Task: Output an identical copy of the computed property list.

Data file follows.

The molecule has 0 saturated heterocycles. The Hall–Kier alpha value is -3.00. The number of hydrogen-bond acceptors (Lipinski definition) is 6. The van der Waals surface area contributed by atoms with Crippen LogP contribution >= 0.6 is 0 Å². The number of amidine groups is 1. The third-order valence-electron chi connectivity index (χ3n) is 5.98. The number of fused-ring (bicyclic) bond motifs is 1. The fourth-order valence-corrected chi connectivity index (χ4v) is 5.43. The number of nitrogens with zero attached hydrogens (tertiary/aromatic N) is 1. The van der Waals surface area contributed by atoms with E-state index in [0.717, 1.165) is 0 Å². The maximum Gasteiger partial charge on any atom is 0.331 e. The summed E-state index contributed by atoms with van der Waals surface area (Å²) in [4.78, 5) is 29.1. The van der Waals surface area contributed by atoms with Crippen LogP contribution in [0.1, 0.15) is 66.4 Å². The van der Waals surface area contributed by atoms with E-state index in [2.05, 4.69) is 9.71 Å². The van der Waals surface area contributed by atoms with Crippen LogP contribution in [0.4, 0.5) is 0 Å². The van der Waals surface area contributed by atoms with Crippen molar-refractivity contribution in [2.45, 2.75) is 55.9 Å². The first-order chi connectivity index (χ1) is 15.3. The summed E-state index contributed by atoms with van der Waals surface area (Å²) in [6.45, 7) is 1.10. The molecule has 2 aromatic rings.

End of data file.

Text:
The molecule has 0 saturated heterocycles. The Hall–Kier alpha value is -3.00. The number of hydrogen-bond acceptors (Lipinski definition) is 6. The van der Waals surface area contributed by atoms with Crippen LogP contribution >= 0.6 is 0 Å². The number of amidine groups is 1. The third-order valence-electron chi connectivity index (χ3n) is 5.98. The number of fused-ring (bicyclic) bond motifs is 1. The fourth-order valence-corrected chi connectivity index (χ4v) is 5.43. The number of nitrogens with zero attached hydrogens (tertiary/aromatic N) is 1. The van der Waals surface area contributed by atoms with E-state index in [0.717, 1.165) is 0 Å². The maximum Gasteiger partial charge on any atom is 0.331 e. The summed E-state index contributed by atoms with van der Waals surface area (Å²) in [4.78, 5) is 29.1. The van der Waals surface area contributed by atoms with Crippen LogP contribution in [0.1, 0.15) is 66.4 Å². The van der Waals surface area contributed by atoms with E-state index in [2.05, 4.69) is 9.71 Å². The van der Waals surface area contributed by atoms with Crippen LogP contribution in [0.4, 0.5) is 0 Å². The van der Waals surface area contributed by atoms with Crippen molar-refractivity contribution in [2.45, 2.75) is 55.9 Å². The first-order chi connectivity index (χ1) is 15.3. The summed E-state index contributed by atoms with van der Waals surface area (Å²) in [6.45, 7) is 1.10. The molecule has 2 aromatic rings.